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Everyday Hero: 'Adventureman' Jamie McDonald is running across the US for kids

There's a reason McDonald is so at ease at Doernbecher Children's Hospital coloring with kids waiting for their appointments. It started when he was five.“I looked down at my legs and I couldn't move them,” McDonald said. “My and dad was with me it was just a really scary time.” (KATU)

We meet with Jamie McDonald of Gloucester, England near the beginning of his several thousand mile run across America to raise money for a children's hospital.

This everyday hero comes with his own cape. ...

There's a reason McDonald is so at ease at Doernbecher Children's Hospital coloring with kids waiting for their appointments.

It started when he was five.

“I looked down at my legs and I couldn't move them,” McDonald said. “My dad was with me. It was just a really scary time.”

McDonald was diagnosed with a rare spinal condition and spent the next several years in and out of the hospital.

“I got a lot of help from the hospital and at about 9 years old, I got my health, and now I'm just really, really lucky,” he said. “I do stupid-big adventures, but fundraising for kids' hospitals along the way.”

The adventures began with a cheap bicycle he bought for 50 pounds, which he rode from England to Bangkok.

Then he ran across Canada, losing a piece of his nose to frostbite.

“So now I’m in America, and for me this is one of the best countries in the world, and this is the place I can make a difference,” he said. “But this most recent adventure may be the toughest of all -- running across America, a total of 5,000 miles from the westernmost point on the West Coast to the easternmost point on the East Coast.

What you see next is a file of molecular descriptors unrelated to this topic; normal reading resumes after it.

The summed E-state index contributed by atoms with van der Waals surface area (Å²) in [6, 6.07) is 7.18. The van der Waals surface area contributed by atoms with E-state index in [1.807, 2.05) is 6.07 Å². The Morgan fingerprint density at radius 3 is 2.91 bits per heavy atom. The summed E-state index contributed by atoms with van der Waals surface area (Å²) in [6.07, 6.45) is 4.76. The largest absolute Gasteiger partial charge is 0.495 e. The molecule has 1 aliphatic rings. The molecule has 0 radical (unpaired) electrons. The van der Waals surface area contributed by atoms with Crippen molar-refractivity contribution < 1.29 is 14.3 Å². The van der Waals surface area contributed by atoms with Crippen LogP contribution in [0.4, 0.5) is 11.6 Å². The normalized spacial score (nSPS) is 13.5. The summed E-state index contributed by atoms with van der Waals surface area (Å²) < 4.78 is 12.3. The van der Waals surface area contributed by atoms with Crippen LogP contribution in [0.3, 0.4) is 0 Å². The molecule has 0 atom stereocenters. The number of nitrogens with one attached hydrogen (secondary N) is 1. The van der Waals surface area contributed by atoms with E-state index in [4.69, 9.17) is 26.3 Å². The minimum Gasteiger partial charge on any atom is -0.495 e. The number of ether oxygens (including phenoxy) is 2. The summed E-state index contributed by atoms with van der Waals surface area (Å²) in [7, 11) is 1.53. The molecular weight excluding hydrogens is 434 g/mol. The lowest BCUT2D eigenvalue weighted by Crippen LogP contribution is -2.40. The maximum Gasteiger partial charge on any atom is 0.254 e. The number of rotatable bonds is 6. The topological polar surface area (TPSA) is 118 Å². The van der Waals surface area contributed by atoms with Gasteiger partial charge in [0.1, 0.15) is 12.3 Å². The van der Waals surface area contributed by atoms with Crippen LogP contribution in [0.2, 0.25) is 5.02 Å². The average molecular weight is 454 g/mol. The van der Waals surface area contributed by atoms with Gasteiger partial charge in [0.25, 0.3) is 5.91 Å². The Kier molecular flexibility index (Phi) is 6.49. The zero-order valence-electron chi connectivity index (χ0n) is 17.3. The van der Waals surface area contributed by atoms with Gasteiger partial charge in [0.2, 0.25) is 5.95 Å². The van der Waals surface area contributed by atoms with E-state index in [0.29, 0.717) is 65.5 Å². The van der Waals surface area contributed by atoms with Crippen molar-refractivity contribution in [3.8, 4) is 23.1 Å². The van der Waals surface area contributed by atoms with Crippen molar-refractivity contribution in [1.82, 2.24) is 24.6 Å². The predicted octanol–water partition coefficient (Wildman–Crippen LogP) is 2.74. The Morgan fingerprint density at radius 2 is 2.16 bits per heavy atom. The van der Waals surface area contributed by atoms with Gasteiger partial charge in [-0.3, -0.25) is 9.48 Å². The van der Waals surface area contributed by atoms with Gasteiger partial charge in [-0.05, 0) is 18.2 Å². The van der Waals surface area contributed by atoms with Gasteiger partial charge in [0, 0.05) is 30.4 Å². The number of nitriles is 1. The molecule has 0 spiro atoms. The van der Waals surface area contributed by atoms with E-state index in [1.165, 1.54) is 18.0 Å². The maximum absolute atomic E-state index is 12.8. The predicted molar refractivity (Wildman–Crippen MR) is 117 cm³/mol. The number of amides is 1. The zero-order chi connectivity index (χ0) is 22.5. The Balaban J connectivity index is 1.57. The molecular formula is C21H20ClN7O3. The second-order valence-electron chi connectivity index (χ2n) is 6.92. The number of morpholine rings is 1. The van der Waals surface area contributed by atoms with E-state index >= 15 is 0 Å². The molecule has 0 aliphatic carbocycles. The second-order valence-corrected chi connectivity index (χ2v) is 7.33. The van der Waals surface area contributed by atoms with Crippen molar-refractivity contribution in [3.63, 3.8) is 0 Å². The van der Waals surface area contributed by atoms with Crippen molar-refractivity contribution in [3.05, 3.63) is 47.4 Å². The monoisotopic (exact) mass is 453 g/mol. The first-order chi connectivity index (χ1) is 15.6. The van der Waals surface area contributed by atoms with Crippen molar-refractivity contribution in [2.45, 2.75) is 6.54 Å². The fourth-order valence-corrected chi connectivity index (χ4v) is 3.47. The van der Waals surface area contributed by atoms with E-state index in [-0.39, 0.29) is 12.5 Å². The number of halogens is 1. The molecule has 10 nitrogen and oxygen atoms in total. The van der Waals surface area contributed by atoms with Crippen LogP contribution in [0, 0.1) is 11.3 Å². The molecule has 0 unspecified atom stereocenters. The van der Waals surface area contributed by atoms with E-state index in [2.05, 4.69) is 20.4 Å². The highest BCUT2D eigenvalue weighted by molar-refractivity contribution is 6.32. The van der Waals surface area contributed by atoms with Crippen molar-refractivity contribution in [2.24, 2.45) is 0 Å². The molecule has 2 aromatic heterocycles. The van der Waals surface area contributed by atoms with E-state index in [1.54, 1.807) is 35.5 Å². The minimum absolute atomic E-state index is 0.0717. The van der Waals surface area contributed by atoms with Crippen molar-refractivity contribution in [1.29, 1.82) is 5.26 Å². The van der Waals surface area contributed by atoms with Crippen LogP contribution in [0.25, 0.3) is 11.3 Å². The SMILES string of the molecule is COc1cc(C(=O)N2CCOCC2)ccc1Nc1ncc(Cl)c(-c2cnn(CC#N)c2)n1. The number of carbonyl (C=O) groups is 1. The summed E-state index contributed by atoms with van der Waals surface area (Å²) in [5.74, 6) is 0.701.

He started last month at Point Alava in the rain forest of Washington state.

“I was absolutely terrified, because I got running and I suddenly realized actually, America’s pretty big,” he said. “I've got 230 marathons to cover and it's just me.”

Just a few days into the trip, McDonald was running and exhausted when a small boy invited him to his house. His mom was making spaghetti and elk-sauce.

“I've got a stroller that I push,” he said. “So it's totally solo. So I depend on Americans to feed me and help me through as the journey unfolds. This is one of the reasons why I came to America because I already knew that Americans are just big hearted, kind people, and it's already started.

This trip is taking him down the West Coast to Los Angeles, and then across the south to Disney World, which holds a special place in his heart.

“That's where my parents took me on a lifetime holiday when I was 8 years old, and they didn't know the outcome of my life. So that's my memory of America -- to run there, if I make it, that would be special.”

McDonald is documenting his latest adventure on social media and YouTube as he pushes a children's three-wheeled stroller that includes his tent, sleeping bag and everything he owns.

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